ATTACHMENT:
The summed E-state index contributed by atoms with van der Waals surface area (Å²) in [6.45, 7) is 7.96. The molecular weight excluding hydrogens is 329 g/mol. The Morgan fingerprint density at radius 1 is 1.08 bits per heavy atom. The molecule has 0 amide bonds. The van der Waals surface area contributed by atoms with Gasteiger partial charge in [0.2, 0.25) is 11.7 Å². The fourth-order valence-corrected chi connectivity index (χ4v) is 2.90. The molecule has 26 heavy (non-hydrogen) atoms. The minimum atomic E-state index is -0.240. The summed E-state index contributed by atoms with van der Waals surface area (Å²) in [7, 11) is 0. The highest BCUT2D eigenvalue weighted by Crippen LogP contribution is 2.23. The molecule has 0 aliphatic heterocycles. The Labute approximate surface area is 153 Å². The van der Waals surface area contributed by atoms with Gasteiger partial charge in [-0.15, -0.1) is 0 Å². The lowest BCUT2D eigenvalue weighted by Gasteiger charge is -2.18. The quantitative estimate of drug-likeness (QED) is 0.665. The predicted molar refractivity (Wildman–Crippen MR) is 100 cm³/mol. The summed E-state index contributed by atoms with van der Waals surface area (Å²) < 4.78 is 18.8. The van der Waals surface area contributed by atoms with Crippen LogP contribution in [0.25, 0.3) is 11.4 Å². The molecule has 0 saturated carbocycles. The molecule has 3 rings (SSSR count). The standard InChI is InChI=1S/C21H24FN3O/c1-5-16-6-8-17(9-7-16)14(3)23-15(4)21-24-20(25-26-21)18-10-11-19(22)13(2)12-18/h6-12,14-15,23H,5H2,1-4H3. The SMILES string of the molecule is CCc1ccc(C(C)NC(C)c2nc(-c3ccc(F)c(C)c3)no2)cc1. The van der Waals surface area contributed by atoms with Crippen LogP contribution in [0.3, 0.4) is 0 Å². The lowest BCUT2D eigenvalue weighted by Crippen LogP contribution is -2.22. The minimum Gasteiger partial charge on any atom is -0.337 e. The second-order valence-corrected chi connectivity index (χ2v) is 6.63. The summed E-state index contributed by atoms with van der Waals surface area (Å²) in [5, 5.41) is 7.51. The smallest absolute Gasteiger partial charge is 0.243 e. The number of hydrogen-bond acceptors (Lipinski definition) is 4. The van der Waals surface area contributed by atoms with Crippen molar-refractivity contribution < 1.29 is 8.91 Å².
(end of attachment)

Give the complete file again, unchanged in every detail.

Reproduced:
The summed E-state index contributed by atoms with van der Waals surface area (Å²) in [6.45, 7) is 7.96. The molecular weight excluding hydrogens is 329 g/mol. The Morgan fingerprint density at radius 1 is 1.08 bits per heavy atom. The molecule has 0 amide bonds. The van der Waals surface area contributed by atoms with Gasteiger partial charge in [0.2, 0.25) is 11.7 Å². The fourth-order valence-corrected chi connectivity index (χ4v) is 2.90. The molecule has 26 heavy (non-hydrogen) atoms. The minimum atomic E-state index is -0.240. The summed E-state index contributed by atoms with van der Waals surface area (Å²) in [7, 11) is 0. The highest BCUT2D eigenvalue weighted by Crippen LogP contribution is 2.23. The molecule has 0 aliphatic heterocycles. The Labute approximate surface area is 153 Å². The van der Waals surface area contributed by atoms with Gasteiger partial charge in [-0.15, -0.1) is 0 Å². The lowest BCUT2D eigenvalue weighted by Gasteiger charge is -2.18. The quantitative estimate of drug-likeness (QED) is 0.665. The predicted molar refractivity (Wildman–Crippen MR) is 100 cm³/mol. The summed E-state index contributed by atoms with van der Waals surface area (Å²) < 4.78 is 18.8. The van der Waals surface area contributed by atoms with Crippen LogP contribution in [0.25, 0.3) is 11.4 Å². The molecule has 0 saturated carbocycles. The molecule has 3 rings (SSSR count). The standard InChI is InChI=1S/C21H24FN3O/c1-5-16-6-8-17(9-7-16)14(3)23-15(4)21-24-20(25-26-21)18-10-11-19(22)13(2)12-18/h6-12,14-15,23H,5H2,1-4H3. The SMILES string of the molecule is CCc1ccc(C(C)NC(C)c2nc(-c3ccc(F)c(C)c3)no2)cc1. The van der Waals surface area contributed by atoms with Crippen LogP contribution in [0.3, 0.4) is 0 Å². The lowest BCUT2D eigenvalue weighted by Crippen LogP contribution is -2.22. The minimum Gasteiger partial charge on any atom is -0.337 e. The second-order valence-corrected chi connectivity index (χ2v) is 6.63. The summed E-state index contributed by atoms with van der Waals surface area (Å²) in [5, 5.41) is 7.51. The smallest absolute Gasteiger partial charge is 0.243 e. The number of hydrogen-bond acceptors (Lipinski definition) is 4. The van der Waals surface area contributed by atoms with Crippen molar-refractivity contribution < 1.29 is 8.91 Å².